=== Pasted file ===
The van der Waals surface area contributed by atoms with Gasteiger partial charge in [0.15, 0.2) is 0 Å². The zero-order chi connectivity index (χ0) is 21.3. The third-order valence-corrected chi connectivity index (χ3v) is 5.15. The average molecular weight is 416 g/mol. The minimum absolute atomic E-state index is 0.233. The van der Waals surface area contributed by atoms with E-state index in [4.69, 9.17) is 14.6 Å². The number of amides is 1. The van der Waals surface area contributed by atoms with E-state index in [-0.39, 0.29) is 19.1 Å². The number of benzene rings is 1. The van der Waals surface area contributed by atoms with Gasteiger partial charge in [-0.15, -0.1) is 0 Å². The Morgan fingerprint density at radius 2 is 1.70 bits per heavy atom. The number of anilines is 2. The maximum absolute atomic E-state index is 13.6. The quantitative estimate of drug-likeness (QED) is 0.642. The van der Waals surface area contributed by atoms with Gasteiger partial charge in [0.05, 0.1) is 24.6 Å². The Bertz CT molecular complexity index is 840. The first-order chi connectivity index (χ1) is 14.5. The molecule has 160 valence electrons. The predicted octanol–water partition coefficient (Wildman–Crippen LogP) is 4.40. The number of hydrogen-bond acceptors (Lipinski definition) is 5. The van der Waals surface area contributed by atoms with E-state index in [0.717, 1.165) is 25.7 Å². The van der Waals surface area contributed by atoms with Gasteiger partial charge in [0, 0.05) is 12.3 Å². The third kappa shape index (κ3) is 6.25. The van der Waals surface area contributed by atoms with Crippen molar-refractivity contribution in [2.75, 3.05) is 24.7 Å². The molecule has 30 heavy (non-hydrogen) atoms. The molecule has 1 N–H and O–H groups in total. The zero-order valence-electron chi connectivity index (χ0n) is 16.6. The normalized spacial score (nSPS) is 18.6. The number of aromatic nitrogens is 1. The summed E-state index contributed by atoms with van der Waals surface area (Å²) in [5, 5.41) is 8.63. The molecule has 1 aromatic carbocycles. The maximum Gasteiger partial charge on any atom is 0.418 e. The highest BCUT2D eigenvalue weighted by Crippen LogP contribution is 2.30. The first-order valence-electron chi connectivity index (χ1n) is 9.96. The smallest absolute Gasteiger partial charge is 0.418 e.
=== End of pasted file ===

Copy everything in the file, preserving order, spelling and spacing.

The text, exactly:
The van der Waals surface area contributed by atoms with Gasteiger partial charge in [0.15, 0.2) is 0 Å². The zero-order chi connectivity index (χ0) is 21.3. The third-order valence-corrected chi connectivity index (χ3v) is 5.15. The average molecular weight is 416 g/mol. The minimum absolute atomic E-state index is 0.233. The van der Waals surface area contributed by atoms with E-state index in [4.69, 9.17) is 14.6 Å². The number of amides is 1. The van der Waals surface area contributed by atoms with E-state index in [-0.39, 0.29) is 19.1 Å². The number of benzene rings is 1. The van der Waals surface area contributed by atoms with Gasteiger partial charge in [-0.15, -0.1) is 0 Å². The Morgan fingerprint density at radius 2 is 1.70 bits per heavy atom. The number of anilines is 2. The maximum absolute atomic E-state index is 13.6. The quantitative estimate of drug-likeness (QED) is 0.642. The van der Waals surface area contributed by atoms with Gasteiger partial charge in [0.05, 0.1) is 24.6 Å². The Bertz CT molecular complexity index is 840. The first-order chi connectivity index (χ1) is 14.5. The molecule has 160 valence electrons. The predicted octanol–water partition coefficient (Wildman–Crippen LogP) is 4.40. The number of hydrogen-bond acceptors (Lipinski definition) is 5. The van der Waals surface area contributed by atoms with E-state index in [0.717, 1.165) is 25.7 Å². The van der Waals surface area contributed by atoms with Gasteiger partial charge in [0, 0.05) is 12.3 Å². The third kappa shape index (κ3) is 6.25. The van der Waals surface area contributed by atoms with Crippen molar-refractivity contribution in [2.75, 3.05) is 24.7 Å². The molecule has 30 heavy (non-hydrogen) atoms. The molecule has 1 N–H and O–H groups in total. The zero-order valence-electron chi connectivity index (χ0n) is 16.6. The normalized spacial score (nSPS) is 18.6. The number of aromatic nitrogens is 1. The summed E-state index contributed by atoms with van der Waals surface area (Å²) in [5, 5.41) is 8.63. The molecule has 1 aromatic carbocycles. The maximum Gasteiger partial charge on any atom is 0.418 e. The highest BCUT2D eigenvalue weighted by Crippen LogP contribution is 2.30. The first-order valence-electron chi connectivity index (χ1n) is 9.96. The smallest absolute Gasteiger partial charge is 0.418 e.